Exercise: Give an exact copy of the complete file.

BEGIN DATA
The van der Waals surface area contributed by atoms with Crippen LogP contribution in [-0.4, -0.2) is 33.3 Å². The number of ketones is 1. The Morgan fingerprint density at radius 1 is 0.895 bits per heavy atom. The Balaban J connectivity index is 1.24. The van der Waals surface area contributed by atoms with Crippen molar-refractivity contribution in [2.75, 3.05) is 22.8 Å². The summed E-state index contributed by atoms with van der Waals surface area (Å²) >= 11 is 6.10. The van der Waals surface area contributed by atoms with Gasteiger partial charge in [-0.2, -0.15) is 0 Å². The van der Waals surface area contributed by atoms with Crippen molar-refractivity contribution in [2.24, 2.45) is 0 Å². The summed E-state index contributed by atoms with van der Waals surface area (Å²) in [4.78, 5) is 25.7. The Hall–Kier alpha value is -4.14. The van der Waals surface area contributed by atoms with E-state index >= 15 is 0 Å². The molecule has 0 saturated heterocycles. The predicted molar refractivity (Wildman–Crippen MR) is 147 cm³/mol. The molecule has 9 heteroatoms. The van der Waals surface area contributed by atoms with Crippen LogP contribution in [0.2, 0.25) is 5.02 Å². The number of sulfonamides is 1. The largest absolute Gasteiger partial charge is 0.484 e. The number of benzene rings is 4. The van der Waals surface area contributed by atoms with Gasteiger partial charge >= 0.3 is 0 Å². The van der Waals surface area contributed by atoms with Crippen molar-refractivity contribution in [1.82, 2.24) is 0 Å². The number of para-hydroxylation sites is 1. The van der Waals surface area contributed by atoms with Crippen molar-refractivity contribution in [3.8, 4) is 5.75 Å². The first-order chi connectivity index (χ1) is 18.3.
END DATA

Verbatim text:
The van der Waals surface area contributed by atoms with Crippen LogP contribution in [-0.4, -0.2) is 33.3 Å². The number of ketones is 1. The Morgan fingerprint density at radius 1 is 0.895 bits per heavy atom. The Balaban J connectivity index is 1.24. The van der Waals surface area contributed by atoms with Crippen molar-refractivity contribution in [2.75, 3.05) is 22.8 Å². The summed E-state index contributed by atoms with van der Waals surface area (Å²) >= 11 is 6.10. The van der Waals surface area contributed by atoms with Gasteiger partial charge in [-0.2, -0.15) is 0 Å². The van der Waals surface area contributed by atoms with Crippen molar-refractivity contribution in [2.24, 2.45) is 0 Å². The summed E-state index contributed by atoms with van der Waals surface area (Å²) in [4.78, 5) is 25.7. The Hall–Kier alpha value is -4.14. The van der Waals surface area contributed by atoms with E-state index >= 15 is 0 Å². The molecule has 0 saturated heterocycles. The predicted molar refractivity (Wildman–Crippen MR) is 147 cm³/mol. The molecule has 9 heteroatoms. The van der Waals surface area contributed by atoms with Crippen LogP contribution in [0.2, 0.25) is 5.02 Å². The number of sulfonamides is 1. The largest absolute Gasteiger partial charge is 0.484 e. The number of benzene rings is 4. The van der Waals surface area contributed by atoms with Gasteiger partial charge >= 0.3 is 0 Å². The van der Waals surface area contributed by atoms with Crippen molar-refractivity contribution in [1.82, 2.24) is 0 Å². The number of para-hydroxylation sites is 1. The van der Waals surface area contributed by atoms with Crippen molar-refractivity contribution in [3.8, 4) is 5.75 Å². The first-order chi connectivity index (χ1) is 18.3.